Disability and long-term care can be unpleasant topics to discuss with clients. Most people do not enjoy considering the possibility of becoming disabled or needing assistance with daily life. Discussing the idea that their families may not be financially prepared to support them in those scenarios can be difficult as well. These discomforts lead many clients to avoid the discussion altogether.
The worst possible outcome of being financially unprepared for disability or long-term care needs, however, is far more unpleasant. This is especially true if the client assumed their loved ones were equipped to handle those needs. Financial advisors must make sure they discuss these important protections with clients — because a lifetime of relief and security is well worth a few uncomfortable conversations.
Why planning is crucial
A person’s earning potential is one of their most important assets. This is likely old news to financial advisors, but it may be a different story for clients. We now live in a world that pulls our attention toward an ever-increasing number of flashy investment options and strategies, such as cryptocurrency, real estate and the FIRE (financial independence, retire early) movement.
Because they’re inundated by an incessant stream of news articles and social media posts, it’s not surprising that some clients will forget they are their most valuable asset.
The prospect of losing that earning potential is so scary that most people prefer not to think about it, or they think about it only in the context of others. But this avoidance hides the reality that it’s statistically common for someone to lose their earning potential through acquiring a disability or need for long-term care. One in four Americans will experience at least temporary disability before retirement age, and 7 in 10 seniors will require some form of long-term care.
This means advisors may need to start a discussion that clients may not want to have.
Making the conversation easier
Before approaching this topic, or any other that can set off emotional alarms for your clients, advisors should make sure they have a solid relationship with the client.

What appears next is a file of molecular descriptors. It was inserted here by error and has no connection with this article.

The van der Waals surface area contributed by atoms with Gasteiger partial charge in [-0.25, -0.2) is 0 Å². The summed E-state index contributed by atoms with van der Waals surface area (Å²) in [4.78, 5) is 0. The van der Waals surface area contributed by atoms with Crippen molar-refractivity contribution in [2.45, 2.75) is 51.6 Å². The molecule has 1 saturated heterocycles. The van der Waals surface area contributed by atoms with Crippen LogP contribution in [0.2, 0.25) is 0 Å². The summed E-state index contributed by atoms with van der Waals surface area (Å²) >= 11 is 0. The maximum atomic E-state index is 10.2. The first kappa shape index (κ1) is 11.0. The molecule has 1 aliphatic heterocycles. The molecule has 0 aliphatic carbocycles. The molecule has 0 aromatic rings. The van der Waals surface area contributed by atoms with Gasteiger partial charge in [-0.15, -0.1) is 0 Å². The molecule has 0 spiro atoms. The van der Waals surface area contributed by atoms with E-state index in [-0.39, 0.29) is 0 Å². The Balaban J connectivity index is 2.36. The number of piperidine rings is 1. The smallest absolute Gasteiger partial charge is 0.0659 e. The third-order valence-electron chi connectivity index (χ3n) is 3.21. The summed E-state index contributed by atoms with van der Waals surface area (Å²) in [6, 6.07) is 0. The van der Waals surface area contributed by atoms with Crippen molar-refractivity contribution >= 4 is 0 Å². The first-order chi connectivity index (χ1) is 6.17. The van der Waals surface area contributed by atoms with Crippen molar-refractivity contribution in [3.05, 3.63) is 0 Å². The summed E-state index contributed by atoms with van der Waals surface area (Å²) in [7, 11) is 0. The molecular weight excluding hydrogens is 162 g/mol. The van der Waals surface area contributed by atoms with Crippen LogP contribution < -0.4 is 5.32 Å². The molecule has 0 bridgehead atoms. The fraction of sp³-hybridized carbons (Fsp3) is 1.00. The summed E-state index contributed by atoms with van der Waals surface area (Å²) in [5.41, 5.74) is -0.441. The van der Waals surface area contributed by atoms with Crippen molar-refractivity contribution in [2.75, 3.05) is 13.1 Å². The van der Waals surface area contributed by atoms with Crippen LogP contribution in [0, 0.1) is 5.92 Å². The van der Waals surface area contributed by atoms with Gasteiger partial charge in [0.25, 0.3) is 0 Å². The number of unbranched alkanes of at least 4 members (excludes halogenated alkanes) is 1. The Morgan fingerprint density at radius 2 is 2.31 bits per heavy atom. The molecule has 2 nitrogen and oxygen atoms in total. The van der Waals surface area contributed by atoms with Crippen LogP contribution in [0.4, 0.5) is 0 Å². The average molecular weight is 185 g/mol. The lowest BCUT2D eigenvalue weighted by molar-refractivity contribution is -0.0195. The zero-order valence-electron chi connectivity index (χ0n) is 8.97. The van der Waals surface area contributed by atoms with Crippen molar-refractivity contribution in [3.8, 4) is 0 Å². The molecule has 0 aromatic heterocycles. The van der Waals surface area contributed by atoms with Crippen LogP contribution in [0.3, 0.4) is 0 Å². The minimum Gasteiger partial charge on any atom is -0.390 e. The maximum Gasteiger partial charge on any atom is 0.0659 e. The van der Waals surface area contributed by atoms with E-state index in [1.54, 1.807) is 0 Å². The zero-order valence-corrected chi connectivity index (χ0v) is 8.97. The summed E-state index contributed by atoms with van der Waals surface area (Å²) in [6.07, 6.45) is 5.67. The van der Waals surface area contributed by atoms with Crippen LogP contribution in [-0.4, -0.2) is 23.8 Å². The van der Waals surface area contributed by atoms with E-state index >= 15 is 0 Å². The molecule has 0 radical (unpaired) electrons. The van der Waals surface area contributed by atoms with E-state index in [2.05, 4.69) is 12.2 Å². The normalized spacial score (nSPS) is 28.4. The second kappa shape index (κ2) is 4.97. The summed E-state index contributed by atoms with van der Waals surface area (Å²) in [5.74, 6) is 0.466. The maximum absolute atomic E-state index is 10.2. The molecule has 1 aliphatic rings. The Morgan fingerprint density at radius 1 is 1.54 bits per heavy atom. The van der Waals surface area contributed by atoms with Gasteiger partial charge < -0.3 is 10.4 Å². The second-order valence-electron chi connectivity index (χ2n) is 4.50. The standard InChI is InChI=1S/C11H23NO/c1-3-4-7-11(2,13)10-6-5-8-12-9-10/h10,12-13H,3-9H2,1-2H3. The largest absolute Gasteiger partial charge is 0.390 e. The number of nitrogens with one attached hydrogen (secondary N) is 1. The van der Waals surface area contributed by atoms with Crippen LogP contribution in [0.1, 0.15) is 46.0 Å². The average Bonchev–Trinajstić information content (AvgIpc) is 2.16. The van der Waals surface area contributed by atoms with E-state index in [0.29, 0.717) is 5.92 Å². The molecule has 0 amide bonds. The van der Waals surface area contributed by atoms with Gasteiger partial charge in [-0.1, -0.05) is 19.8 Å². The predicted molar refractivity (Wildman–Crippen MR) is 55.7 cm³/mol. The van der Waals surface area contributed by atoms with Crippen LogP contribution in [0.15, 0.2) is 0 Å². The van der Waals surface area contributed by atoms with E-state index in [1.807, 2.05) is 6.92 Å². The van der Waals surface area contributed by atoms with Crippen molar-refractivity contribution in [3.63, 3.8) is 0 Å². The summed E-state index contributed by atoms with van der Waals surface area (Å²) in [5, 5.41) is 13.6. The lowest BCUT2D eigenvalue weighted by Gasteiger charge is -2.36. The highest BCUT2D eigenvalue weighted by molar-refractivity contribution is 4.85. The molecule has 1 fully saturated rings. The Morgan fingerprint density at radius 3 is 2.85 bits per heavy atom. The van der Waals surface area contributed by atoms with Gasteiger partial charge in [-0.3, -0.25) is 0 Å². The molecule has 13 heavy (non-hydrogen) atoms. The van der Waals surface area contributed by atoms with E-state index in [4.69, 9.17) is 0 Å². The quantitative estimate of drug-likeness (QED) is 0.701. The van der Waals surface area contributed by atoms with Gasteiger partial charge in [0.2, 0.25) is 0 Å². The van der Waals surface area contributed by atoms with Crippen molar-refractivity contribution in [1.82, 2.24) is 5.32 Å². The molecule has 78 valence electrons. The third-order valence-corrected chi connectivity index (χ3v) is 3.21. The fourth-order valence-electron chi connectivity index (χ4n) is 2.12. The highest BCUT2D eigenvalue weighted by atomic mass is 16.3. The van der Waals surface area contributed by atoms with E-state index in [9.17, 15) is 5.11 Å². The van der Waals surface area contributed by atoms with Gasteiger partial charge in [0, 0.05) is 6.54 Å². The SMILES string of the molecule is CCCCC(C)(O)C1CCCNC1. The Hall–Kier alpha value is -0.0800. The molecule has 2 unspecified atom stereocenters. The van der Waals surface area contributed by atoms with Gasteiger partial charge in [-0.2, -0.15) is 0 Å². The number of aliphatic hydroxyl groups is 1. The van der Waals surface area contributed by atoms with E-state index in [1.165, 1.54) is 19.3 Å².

This relationship must be built on trust and a mutual conviction to act in the client’s best interests. Most people want advisors who ask thoughtful questions, actively listen and offer feedback or recommendations when truly appropriate. Taking this approach makes it far more likely that advisors will be taken seriously when they bring clients into unpleasant territory.
Once it’s time for the conversation, begin by asking questions about a client’s family and friends — have any of them needed assistance with day-to-day life? Most people will say yes. Ask them if they understand the true financial impact of lost income, from needing assistance themselves or from taking time off from work to care for a loved one, and most people will say no.
At this point, you can outline the potential costs of care in their location and the stress families often face when they are without coverage. The final point of discussion should be an explanation of how much disability or long-term care insurance can save your client. This is especially true for disability insurance, which typically has a low annual premium.
Conversations with clients about disability and long-term care can be incredibly daunting. Not only will some clients initially not want to engage with the topics, but the details can be emotionally difficult for almost anyone to digest. But tackling the problem head-on, as uncomfortable as it can be, is far superior to losing a lifetime of built-up assets in just a few years because of an unplanned-for need for care.